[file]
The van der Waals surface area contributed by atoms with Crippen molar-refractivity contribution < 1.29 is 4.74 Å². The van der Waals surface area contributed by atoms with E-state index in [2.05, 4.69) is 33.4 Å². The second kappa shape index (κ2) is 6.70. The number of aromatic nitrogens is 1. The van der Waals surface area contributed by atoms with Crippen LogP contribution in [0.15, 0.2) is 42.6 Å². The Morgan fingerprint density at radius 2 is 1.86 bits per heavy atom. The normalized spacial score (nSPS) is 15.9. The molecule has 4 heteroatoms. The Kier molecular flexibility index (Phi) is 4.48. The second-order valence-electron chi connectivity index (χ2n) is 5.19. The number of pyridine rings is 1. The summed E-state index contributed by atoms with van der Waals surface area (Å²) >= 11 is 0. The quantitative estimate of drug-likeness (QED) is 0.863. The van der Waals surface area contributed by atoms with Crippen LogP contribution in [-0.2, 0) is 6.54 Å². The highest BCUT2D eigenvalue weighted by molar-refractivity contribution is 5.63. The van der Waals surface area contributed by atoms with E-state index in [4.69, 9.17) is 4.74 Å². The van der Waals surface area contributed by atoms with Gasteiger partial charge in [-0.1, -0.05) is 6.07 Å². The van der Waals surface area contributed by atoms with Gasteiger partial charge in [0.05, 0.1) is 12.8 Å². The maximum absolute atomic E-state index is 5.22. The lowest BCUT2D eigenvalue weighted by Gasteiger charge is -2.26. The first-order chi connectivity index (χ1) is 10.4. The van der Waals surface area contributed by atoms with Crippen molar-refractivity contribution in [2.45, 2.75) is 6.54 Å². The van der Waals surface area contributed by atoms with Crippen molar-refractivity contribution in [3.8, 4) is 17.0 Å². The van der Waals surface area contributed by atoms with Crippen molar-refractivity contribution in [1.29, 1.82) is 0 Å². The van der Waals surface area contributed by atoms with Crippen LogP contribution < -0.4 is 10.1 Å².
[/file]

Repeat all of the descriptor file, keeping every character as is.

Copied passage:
The van der Waals surface area contributed by atoms with Crippen molar-refractivity contribution < 1.29 is 4.74 Å². The van der Waals surface area contributed by atoms with E-state index in [2.05, 4.69) is 33.4 Å². The second kappa shape index (κ2) is 6.70. The number of aromatic nitrogens is 1. The van der Waals surface area contributed by atoms with Crippen LogP contribution in [0.15, 0.2) is 42.6 Å². The Morgan fingerprint density at radius 2 is 1.86 bits per heavy atom. The normalized spacial score (nSPS) is 15.9. The molecule has 4 heteroatoms. The Kier molecular flexibility index (Phi) is 4.48. The second-order valence-electron chi connectivity index (χ2n) is 5.19. The number of pyridine rings is 1. The summed E-state index contributed by atoms with van der Waals surface area (Å²) >= 11 is 0. The quantitative estimate of drug-likeness (QED) is 0.863. The van der Waals surface area contributed by atoms with Crippen LogP contribution in [-0.2, 0) is 6.54 Å². The highest BCUT2D eigenvalue weighted by molar-refractivity contribution is 5.63. The van der Waals surface area contributed by atoms with E-state index in [4.69, 9.17) is 4.74 Å². The van der Waals surface area contributed by atoms with Gasteiger partial charge in [-0.1, -0.05) is 6.07 Å². The van der Waals surface area contributed by atoms with Gasteiger partial charge in [0.05, 0.1) is 12.8 Å². The maximum absolute atomic E-state index is 5.22. The lowest BCUT2D eigenvalue weighted by Gasteiger charge is -2.26. The first-order chi connectivity index (χ1) is 10.4. The van der Waals surface area contributed by atoms with Crippen molar-refractivity contribution in [2.45, 2.75) is 6.54 Å². The van der Waals surface area contributed by atoms with Crippen molar-refractivity contribution in [3.8, 4) is 17.0 Å². The van der Waals surface area contributed by atoms with Crippen molar-refractivity contribution in [1.29, 1.82) is 0 Å². The van der Waals surface area contributed by atoms with Crippen LogP contribution < -0.4 is 10.1 Å².